Many law enforcement agencies are feeling their way when it comes to determining how much force to use to subdue suspects.
But both the McClain County Sheriff’s Department and Purcell Police Department rely on training and policy that strictly curtails use of deadly force.
“Right now the carotid artery restraint is not used unless life is in extreme jeopardy,” McClain County Sheriff Don Hewett said.
That type of chokehold has been cited in numerous suspect deaths at the hands of police.
In fact, the use of all chokeholds by McClain County deputies is strongly discouraged.
Det. Sgt. Scott Stephens, public information officer at the police department, said chokeholds have never been used in his 21 years at the department.
Instead, Purcell police officers have less lethal means of ensuring compliance, including tasers, pepper spray and batons.
“We use the force necessary to accomplish the arrest,” Stephens said. “And we don’t use excessive force. That’s the way it’s been the whole time I’ve been here.
“I guess you could look at it as common sense.”
The police department has a written “force continuum” gleaned from policy provided by Lexipol.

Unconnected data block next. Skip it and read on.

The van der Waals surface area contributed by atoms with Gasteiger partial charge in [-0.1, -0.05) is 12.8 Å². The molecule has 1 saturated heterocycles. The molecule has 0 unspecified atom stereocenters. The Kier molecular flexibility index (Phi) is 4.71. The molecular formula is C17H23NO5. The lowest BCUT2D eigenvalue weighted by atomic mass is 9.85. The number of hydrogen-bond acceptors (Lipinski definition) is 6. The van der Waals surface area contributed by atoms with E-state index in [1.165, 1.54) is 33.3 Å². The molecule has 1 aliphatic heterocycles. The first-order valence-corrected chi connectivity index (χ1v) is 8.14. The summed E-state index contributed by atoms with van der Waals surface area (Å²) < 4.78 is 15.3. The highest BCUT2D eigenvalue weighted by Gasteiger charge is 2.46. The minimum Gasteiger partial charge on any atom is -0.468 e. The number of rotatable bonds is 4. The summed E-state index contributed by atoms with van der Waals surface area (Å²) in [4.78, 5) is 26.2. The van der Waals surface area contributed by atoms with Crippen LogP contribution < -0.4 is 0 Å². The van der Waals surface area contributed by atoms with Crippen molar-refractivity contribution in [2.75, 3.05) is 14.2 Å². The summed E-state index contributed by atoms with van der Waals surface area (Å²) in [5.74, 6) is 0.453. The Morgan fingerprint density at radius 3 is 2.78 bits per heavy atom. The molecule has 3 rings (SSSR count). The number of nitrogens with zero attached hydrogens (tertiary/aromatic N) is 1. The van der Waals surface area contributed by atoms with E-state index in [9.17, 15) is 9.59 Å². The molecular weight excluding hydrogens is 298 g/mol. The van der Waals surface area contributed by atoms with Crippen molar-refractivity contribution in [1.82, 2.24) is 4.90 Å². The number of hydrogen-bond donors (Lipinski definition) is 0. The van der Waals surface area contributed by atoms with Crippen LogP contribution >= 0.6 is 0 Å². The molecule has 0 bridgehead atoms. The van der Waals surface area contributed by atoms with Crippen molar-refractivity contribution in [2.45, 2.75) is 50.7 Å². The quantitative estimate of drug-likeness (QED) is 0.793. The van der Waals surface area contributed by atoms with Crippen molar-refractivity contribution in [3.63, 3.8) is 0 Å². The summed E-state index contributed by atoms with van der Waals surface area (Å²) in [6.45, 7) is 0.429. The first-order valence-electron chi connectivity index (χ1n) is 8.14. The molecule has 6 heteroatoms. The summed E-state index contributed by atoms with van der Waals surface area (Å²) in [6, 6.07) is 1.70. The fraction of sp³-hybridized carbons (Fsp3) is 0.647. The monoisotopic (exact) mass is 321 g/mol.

The company is recognized as America’s leading provider of public safety policy and training solutions for law enforcement, fire and rescue, and corrections.
“We adjust that to what we need,” he said, adding the chief has final approval of the written policy.
Stephens said new hires must complete the CLEET academy unless they are already certified through another department.
The academy is followed by the department’s 16-week field training program.
The five-phase training program pairs the new officer with three different training officers. The final month is spent with the original training officer.
“No one goes right from the academy to the street,” he said.
Hewett said the department’s policy and procedures are closely aligned with those of the Oklahoma Highway Patrol.
Deputies are instructed to use only the level of force that is reasonable to restrain someone who is resisting or who becomes combative.
And once a suspect is restrained, Hewett’s deputies are “not to use any type of deadly force whatsoever.”
Hewett said the Oklahoma Sheriffs Association is in the process of addressing law enforcement’s use of deadly force.
“We are working with them,” he said.